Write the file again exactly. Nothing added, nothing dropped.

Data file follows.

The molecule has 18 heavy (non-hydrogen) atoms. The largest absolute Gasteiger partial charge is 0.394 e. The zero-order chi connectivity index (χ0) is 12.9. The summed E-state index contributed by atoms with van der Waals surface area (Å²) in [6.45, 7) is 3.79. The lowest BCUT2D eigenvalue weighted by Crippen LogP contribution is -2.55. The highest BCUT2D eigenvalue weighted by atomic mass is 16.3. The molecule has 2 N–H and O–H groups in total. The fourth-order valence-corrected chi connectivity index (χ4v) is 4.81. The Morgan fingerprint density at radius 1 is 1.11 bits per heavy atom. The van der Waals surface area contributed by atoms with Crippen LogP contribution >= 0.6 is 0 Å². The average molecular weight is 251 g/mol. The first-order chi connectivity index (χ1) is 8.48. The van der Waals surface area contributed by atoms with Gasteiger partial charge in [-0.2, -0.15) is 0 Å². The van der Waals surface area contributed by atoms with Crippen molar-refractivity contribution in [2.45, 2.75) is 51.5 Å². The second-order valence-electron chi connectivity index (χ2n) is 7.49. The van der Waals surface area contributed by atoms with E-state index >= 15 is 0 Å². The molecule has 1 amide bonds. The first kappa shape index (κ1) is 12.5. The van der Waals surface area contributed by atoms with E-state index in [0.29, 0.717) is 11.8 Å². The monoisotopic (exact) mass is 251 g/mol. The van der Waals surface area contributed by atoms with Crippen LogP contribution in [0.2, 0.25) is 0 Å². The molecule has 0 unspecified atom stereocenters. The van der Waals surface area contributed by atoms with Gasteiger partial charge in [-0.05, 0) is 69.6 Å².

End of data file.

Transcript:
The molecule has 18 heavy (non-hydrogen) atoms. The largest absolute Gasteiger partial charge is 0.394 e. The zero-order chi connectivity index (χ0) is 12.9. The summed E-state index contributed by atoms with van der Waals surface area (Å²) in [6.45, 7) is 3.79. The lowest BCUT2D eigenvalue weighted by Crippen LogP contribution is -2.55. The highest BCUT2D eigenvalue weighted by atomic mass is 16.3. The molecule has 2 N–H and O–H groups in total. The fourth-order valence-corrected chi connectivity index (χ4v) is 4.81. The Morgan fingerprint density at radius 1 is 1.11 bits per heavy atom. The van der Waals surface area contributed by atoms with Crippen LogP contribution >= 0.6 is 0 Å². The average molecular weight is 251 g/mol. The first-order chi connectivity index (χ1) is 8.48. The van der Waals surface area contributed by atoms with Gasteiger partial charge in [-0.2, -0.15) is 0 Å². The van der Waals surface area contributed by atoms with Crippen molar-refractivity contribution in [2.45, 2.75) is 51.5 Å². The second-order valence-electron chi connectivity index (χ2n) is 7.49. The van der Waals surface area contributed by atoms with E-state index >= 15 is 0 Å². The molecule has 1 amide bonds. The first kappa shape index (κ1) is 12.5. The van der Waals surface area contributed by atoms with E-state index in [0.29, 0.717) is 11.8 Å². The monoisotopic (exact) mass is 251 g/mol. The van der Waals surface area contributed by atoms with Crippen LogP contribution in [0.2, 0.25) is 0 Å². The molecule has 0 unspecified atom stereocenters. The van der Waals surface area contributed by atoms with Gasteiger partial charge in [-0.05, 0) is 69.6 Å².